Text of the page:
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Adding interest to your pages with images

Images can be used to make your Web pages distinctive and greatly help to get your message across. The simple way to add an image is using the image tag. Let's assume you have an image file called "peter.jpg" in the same folder/directory as your HTML file. It is 200 pixels wide by 150 pixels high.


The src attribute names the image file. The width and height aren't strictly necessary but help to speed the display of your Web page. Something is still missing! People who can't see the image need a description they can read in its absence. You can add a short description as follows:

imagealt="My friend Peter">

The alt attribute is used to give the short description, in this case "My friend Peter". For complex images, you may need to also give a longer description. Assuming this has been written in the file "peter.html", you can add one as follows using the longdesc attribute:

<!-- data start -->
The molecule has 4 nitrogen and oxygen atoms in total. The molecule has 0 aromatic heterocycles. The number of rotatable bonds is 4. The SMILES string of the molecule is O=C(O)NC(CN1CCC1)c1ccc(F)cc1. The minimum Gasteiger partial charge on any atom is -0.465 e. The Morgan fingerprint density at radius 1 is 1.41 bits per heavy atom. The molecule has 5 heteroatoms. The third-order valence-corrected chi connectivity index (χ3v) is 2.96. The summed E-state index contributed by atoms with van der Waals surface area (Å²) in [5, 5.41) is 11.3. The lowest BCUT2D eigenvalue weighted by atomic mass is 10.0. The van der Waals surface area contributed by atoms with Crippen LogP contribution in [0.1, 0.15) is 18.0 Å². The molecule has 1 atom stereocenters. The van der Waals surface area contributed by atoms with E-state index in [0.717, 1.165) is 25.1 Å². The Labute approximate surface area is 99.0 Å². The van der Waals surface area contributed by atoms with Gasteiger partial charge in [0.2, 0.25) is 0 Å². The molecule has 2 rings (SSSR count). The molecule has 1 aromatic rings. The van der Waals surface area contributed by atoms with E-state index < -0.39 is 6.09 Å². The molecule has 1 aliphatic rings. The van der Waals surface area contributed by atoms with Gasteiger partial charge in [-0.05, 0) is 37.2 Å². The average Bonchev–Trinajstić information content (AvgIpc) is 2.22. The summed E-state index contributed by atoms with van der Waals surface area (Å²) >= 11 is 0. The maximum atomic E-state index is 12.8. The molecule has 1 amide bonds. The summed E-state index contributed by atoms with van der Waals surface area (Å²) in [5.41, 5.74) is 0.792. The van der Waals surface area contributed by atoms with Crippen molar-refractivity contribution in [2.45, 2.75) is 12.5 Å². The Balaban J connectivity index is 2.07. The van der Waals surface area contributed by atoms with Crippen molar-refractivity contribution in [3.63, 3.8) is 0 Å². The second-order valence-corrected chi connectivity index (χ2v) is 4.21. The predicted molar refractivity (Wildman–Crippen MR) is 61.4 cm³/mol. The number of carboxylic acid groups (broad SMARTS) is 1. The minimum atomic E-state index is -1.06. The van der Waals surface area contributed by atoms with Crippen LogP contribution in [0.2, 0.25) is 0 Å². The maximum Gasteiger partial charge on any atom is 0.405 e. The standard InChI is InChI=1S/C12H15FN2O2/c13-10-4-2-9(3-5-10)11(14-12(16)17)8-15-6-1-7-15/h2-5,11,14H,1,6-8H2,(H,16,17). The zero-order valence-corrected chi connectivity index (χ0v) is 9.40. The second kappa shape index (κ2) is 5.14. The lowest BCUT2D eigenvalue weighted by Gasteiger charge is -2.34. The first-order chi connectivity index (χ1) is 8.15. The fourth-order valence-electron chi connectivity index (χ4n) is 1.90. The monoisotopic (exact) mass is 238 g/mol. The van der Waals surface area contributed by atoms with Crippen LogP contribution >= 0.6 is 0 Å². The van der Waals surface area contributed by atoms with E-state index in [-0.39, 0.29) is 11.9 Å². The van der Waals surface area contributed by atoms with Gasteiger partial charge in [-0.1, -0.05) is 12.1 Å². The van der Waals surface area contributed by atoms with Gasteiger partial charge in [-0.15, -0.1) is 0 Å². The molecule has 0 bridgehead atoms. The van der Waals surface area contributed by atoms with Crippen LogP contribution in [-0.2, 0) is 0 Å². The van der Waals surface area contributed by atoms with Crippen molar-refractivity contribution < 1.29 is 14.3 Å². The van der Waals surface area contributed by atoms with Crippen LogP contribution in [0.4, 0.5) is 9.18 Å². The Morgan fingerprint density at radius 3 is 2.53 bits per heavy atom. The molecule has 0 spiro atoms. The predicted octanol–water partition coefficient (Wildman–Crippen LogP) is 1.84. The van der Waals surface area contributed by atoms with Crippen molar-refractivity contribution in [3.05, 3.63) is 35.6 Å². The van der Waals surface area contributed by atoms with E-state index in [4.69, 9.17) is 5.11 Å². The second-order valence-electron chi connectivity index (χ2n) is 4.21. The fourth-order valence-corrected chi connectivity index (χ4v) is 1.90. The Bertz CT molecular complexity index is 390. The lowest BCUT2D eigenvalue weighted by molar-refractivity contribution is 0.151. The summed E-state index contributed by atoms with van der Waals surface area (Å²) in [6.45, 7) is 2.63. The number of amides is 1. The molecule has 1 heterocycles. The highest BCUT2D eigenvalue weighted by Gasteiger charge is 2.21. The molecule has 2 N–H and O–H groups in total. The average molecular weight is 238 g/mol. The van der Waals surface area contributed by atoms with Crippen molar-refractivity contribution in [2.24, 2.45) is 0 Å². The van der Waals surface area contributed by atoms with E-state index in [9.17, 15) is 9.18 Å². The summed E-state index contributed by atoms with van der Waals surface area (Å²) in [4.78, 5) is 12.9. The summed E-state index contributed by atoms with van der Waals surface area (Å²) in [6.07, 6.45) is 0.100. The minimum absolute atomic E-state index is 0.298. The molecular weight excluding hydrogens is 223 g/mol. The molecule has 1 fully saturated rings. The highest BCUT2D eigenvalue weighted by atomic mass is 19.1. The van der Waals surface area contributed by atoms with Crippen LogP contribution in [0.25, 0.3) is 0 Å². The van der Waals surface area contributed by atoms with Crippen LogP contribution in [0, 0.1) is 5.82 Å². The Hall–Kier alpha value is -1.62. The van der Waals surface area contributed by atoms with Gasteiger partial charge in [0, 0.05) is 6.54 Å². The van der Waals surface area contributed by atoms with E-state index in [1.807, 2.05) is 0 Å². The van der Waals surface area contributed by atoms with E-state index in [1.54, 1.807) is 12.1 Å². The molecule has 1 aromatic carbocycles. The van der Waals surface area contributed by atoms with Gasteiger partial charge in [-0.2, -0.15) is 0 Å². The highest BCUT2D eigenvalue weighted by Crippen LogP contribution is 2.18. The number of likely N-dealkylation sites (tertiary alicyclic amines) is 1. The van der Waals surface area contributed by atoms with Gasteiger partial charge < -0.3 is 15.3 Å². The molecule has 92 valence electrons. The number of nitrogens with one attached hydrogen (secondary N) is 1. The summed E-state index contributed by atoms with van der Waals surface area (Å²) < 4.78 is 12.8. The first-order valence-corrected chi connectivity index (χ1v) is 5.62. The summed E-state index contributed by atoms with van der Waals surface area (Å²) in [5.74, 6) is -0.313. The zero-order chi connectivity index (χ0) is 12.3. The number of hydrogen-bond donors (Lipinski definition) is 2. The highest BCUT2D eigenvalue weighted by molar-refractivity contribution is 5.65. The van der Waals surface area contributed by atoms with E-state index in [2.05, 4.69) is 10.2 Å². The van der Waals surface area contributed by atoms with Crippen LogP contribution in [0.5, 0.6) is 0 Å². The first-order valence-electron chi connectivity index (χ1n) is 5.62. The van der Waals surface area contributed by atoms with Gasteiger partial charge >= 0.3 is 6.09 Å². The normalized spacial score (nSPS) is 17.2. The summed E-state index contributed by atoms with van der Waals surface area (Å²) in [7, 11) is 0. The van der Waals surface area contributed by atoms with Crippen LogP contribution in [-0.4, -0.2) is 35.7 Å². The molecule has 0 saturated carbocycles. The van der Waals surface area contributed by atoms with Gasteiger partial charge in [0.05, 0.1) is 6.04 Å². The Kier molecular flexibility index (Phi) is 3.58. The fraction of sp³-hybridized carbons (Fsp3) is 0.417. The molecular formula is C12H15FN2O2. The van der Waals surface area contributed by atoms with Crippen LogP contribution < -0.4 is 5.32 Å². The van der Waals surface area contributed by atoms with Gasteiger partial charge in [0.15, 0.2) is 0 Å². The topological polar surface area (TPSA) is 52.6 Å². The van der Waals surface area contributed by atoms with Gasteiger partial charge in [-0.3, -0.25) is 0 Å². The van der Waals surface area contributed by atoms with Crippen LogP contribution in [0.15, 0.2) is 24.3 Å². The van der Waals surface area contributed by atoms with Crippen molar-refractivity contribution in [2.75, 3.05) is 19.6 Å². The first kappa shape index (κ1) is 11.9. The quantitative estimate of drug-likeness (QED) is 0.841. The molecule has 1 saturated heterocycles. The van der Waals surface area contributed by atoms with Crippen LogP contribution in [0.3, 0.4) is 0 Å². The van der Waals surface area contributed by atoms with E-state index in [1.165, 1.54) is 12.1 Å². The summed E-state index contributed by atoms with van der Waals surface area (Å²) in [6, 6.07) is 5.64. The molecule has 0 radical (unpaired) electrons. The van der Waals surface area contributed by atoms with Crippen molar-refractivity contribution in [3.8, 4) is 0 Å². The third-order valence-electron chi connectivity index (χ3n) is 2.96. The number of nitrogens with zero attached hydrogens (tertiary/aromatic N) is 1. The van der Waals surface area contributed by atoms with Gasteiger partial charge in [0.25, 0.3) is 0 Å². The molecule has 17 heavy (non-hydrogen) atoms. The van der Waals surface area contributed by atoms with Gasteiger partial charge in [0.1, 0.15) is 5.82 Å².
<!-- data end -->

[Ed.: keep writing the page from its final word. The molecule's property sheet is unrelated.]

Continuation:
imagealt="My friend Peter" longdesc="peter.html">

You can create images in a number of ways, for instance with a digital camera, by scanning an image in, or creating one with a painting or drawing program. Most browsers understand GIF and JPEG image formats, newer browsers also understand the PNG image format. To avoid long delays while the image is downloaded over the network, you should avoid using large image files.

Generally speaking, JPEG is best for photographs and other smoothly varying images, while GIF and PNG are good for graphics art involving flat areas of color, lines and text. All three formats support options for progressive rendering where a crude version of the image is sent first and progressively refined.
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